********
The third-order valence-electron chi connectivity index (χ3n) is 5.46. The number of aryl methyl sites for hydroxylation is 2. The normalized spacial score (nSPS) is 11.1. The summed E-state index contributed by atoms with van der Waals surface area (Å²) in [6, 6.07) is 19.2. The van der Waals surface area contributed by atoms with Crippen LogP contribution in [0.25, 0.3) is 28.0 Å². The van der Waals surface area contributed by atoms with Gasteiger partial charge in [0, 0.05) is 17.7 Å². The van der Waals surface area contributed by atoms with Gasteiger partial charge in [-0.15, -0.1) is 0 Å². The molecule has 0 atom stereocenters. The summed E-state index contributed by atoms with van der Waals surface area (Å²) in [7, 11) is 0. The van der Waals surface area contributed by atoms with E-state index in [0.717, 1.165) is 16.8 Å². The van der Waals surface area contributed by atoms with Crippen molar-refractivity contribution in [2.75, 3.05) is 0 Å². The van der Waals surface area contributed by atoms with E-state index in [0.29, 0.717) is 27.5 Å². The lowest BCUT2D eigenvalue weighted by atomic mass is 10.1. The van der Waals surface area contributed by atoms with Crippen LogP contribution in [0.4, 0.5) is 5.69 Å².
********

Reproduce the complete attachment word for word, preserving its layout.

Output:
The third-order valence-electron chi connectivity index (χ3n) is 5.46. The number of aryl methyl sites for hydroxylation is 2. The normalized spacial score (nSPS) is 11.1. The summed E-state index contributed by atoms with van der Waals surface area (Å²) in [6, 6.07) is 19.2. The van der Waals surface area contributed by atoms with Crippen LogP contribution in [0.25, 0.3) is 28.0 Å². The van der Waals surface area contributed by atoms with Gasteiger partial charge in [0, 0.05) is 17.7 Å². The van der Waals surface area contributed by atoms with Gasteiger partial charge in [-0.15, -0.1) is 0 Å². The molecule has 0 atom stereocenters. The summed E-state index contributed by atoms with van der Waals surface area (Å²) in [7, 11) is 0. The van der Waals surface area contributed by atoms with E-state index in [0.717, 1.165) is 16.8 Å². The van der Waals surface area contributed by atoms with Crippen molar-refractivity contribution in [2.75, 3.05) is 0 Å². The van der Waals surface area contributed by atoms with E-state index in [0.29, 0.717) is 27.5 Å². The lowest BCUT2D eigenvalue weighted by atomic mass is 10.1. The van der Waals surface area contributed by atoms with Crippen LogP contribution in [0.4, 0.5) is 5.69 Å².